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by Neal Rogers
August 11, 2017
Photography by John Holderness/Above Four Media
COLORADO SPRINGS (CT) — Don’t call it the Pro Challenge. It’s not the Tour of Colorado. And it’s definitely not a reboot of the Coors Classic.
Professional stage racing has returned to Colorado with the inaugural Colorado Classic, a four-stage event kicking off Thursday in Colorado Springs, and ending Sunday in Denver. And the new event aims to take bike racing in a new direction, with fan-friendly courses and a music and craft culture festival held in conjunction at the start-finish area.
Rigoberto Uran is here, fresh off his second-place finish at the Tour de France. Team Rwanda is here, racing its first UCI event in North America. Wilco will be here, as will Death Cab for Cutie. And Lance Armstrong is here — well, kind of.
The best women’s teams in North America are here as well, competing in a two-day stage race, with additional criterium events featuring pro, amateur, and collegiate riders held in Denver over the weekend.
In addition to a focus on downtown circuits — there are no point-to-point routes — the Colorado Classic will feature six-man teams, making it difficult for any team to control the race, similar to this year’s other innovative new race format, Velon’s Hammer Series, which featured five-man squads selected from seven interchangeable riders. In total, there will be only 96 riders in the men’s peloton, and 84 in the women’s peloton.
Altogether, it’s an attempt at disrupting the traditional stage-race format that saw the event’s predecessor, the USA Pro Challenge, fold in 2016 after it was unable to break even after five years. While the new event is held in the same place and at the same time as the USA Pro Challenge, and also holds UCI 2.HC status, it’s owned and operated by RPM Events, a self-described “group of civic-minded investors committed to re-imagining cycling events to be financially sustainable while providing a positive social and economic impact.”
“I’m super happy we can race in Colorado again,” said Colorado native Taylor Phinney (Cannondale-Drapac). “I missed this race last year, and I’m grateful to everyone who put it together, I think format of race is new and fresh, I respect that, and I look forward to the way the racing is going to play out.”
The men’s field will cover 313 miles (503.5 km) and tackle more than 20,000 feet of high-altitude climbing over four stages that showcase the state’s terrain. Courses start and finish from the same location — as opposed to point-to-point races — and stages 1, 2 and 4 are circuits featuring multiple laps in downtown areas.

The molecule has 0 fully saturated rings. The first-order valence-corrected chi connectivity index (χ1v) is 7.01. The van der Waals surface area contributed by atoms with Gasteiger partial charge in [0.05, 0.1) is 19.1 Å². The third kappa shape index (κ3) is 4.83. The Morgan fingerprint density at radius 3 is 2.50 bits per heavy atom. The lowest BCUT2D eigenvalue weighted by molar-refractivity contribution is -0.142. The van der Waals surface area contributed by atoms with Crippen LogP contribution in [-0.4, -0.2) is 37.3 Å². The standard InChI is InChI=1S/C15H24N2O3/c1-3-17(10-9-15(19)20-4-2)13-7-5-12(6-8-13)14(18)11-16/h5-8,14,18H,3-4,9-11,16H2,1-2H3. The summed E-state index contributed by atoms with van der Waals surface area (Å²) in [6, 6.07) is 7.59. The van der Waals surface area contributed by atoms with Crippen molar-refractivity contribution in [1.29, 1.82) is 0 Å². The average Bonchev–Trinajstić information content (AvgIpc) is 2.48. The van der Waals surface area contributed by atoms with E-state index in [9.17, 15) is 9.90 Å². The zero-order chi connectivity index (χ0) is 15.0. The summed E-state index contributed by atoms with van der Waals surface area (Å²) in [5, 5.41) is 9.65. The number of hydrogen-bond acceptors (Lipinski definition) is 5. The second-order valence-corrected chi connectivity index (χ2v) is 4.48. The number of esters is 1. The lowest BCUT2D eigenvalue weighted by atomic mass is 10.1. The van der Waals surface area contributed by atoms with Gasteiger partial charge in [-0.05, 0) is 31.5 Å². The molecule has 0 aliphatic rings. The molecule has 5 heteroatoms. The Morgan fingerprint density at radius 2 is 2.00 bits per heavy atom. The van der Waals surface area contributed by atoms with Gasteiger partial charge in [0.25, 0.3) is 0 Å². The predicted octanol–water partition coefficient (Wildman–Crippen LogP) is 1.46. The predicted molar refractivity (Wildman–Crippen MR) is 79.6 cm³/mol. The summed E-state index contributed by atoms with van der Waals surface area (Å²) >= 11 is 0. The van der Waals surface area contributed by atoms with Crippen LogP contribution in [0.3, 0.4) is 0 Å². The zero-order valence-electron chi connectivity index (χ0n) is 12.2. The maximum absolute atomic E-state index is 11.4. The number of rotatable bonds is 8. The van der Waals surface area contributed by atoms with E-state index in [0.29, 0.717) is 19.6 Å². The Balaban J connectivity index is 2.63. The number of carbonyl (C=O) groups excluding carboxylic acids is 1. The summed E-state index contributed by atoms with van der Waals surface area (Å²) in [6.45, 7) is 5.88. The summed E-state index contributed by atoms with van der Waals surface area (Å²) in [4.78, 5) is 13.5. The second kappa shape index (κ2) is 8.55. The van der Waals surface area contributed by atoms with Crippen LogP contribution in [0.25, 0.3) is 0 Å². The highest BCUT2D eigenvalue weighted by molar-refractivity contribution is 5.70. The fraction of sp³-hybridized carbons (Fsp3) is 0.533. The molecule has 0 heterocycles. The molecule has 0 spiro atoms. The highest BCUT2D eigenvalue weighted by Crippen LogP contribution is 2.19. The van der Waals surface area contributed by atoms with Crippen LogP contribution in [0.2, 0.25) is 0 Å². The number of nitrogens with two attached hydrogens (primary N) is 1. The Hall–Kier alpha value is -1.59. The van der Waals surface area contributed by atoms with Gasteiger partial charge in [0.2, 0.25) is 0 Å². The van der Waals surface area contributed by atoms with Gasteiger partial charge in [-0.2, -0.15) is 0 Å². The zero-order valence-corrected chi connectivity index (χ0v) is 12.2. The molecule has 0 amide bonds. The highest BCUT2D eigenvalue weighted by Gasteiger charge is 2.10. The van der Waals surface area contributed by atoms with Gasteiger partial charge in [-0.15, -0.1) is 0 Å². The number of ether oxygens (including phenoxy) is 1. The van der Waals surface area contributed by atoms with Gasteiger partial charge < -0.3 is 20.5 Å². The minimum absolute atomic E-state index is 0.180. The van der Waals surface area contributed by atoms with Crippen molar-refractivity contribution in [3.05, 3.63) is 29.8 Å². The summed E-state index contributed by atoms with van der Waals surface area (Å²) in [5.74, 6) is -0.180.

• Thursday, August 10: Stage 1, Colorado Springs
• Friday, August 11: Stage 2, Breckenridge
• Saturday, August 12: Stage 3, Denver – Peak to Peak Hwy – Denver
• Sunday, August 13: Stage 4, Denver city circuit
While Friday’s stage finish is in Breckenridge, the Velorama Festival kicks off that evening in Denver, with Wilco headlining. Death Cab for Cutie headlines Saturday’s festival, just hours after the stage finish. Other acts include the Old 97’s and the Jayhawks.
BMC Racing’s Brent Bookwalter said Wilco is one of his and his wife’s favorite bands, and that they’d been trying to see them perform live for several years.
“We have been chasing Wilco around the world, and we have never seen them,” he said. “We’ve bought tickets to see the in various cities, but for any of number of reasons we’ve never been able to be there to see them. Hopefully my race is going so well that I’m in bed on Friday night, saving it up for the next stage, but if not I’ll be out there to see them.”
Beyond the musical acts and downtown festival, the contrast in racing from the USA Pro Challenge is stark. There is no Vail time trial, no ascent of Independence Pass, and no stops in cycling hotbeds such as Aspen, Crested Butte, Steamboat Springs, Fort Collins, or Boulder.
Instead, organizers are hoping that shorter stages, finishing circuits, and smaller teams light up the race action.
There’s also no title sponsor, with organizers looking to revenues from the festival to cover costs. Tickets to the festival are going for $45 in advance, and $50 on race day. Three-day passes are available for $90, as well as other ticket packages and a VIP Experience.
“I’m excited to see the new format,” said Kiel Reijnen (Trek-Segafredo), who is targeting stage victory on Saturday’s route from Denver to Peak to Peak Highway and back. “I think it will be successful for fans. I think there’s a lot to be said of shorter circuits. They’ve got some A-list bands here, and I think there will be a lot of cross-pollination happening between cycling fans and music fans.”